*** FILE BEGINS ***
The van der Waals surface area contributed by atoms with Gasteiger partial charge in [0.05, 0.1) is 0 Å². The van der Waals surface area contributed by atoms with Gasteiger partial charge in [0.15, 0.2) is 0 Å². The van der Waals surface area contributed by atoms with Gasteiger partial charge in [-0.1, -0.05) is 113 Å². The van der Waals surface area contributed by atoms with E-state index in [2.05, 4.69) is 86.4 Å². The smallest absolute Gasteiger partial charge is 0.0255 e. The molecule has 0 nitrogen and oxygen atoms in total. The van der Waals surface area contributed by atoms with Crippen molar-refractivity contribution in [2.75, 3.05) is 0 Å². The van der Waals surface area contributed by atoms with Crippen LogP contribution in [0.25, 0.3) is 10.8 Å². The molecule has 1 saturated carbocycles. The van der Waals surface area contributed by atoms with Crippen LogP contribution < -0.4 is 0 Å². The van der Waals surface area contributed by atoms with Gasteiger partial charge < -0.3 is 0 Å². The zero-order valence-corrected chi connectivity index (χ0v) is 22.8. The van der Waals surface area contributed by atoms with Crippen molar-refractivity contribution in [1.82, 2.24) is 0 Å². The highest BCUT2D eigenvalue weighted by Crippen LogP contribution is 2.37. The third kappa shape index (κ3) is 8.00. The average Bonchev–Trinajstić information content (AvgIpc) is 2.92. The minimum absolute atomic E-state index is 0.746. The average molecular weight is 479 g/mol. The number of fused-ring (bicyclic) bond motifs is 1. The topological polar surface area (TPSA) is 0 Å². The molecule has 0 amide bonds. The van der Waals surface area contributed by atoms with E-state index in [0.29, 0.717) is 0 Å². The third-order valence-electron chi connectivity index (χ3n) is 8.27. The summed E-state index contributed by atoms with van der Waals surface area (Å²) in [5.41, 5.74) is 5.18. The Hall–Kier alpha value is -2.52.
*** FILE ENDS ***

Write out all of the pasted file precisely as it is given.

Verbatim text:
The van der Waals surface area contributed by atoms with Gasteiger partial charge in [0.05, 0.1) is 0 Å². The van der Waals surface area contributed by atoms with Gasteiger partial charge in [0.15, 0.2) is 0 Å². The van der Waals surface area contributed by atoms with Gasteiger partial charge in [-0.1, -0.05) is 113 Å². The van der Waals surface area contributed by atoms with E-state index in [2.05, 4.69) is 86.4 Å². The smallest absolute Gasteiger partial charge is 0.0255 e. The molecule has 0 nitrogen and oxygen atoms in total. The van der Waals surface area contributed by atoms with Crippen molar-refractivity contribution in [2.75, 3.05) is 0 Å². The van der Waals surface area contributed by atoms with Crippen LogP contribution in [0.25, 0.3) is 10.8 Å². The molecule has 1 saturated carbocycles. The van der Waals surface area contributed by atoms with Crippen LogP contribution < -0.4 is 0 Å². The van der Waals surface area contributed by atoms with Gasteiger partial charge < -0.3 is 0 Å². The zero-order valence-corrected chi connectivity index (χ0v) is 22.8. The van der Waals surface area contributed by atoms with Crippen molar-refractivity contribution in [1.82, 2.24) is 0 Å². The highest BCUT2D eigenvalue weighted by Crippen LogP contribution is 2.37. The third kappa shape index (κ3) is 8.00. The average Bonchev–Trinajstić information content (AvgIpc) is 2.92. The minimum absolute atomic E-state index is 0.746. The average molecular weight is 479 g/mol. The number of fused-ring (bicyclic) bond motifs is 1. The topological polar surface area (TPSA) is 0 Å². The molecule has 0 amide bonds. The van der Waals surface area contributed by atoms with E-state index in [0.29, 0.717) is 0 Å². The third-order valence-electron chi connectivity index (χ3n) is 8.27. The summed E-state index contributed by atoms with van der Waals surface area (Å²) in [5.41, 5.74) is 5.18. The Hall–Kier alpha value is -2.52.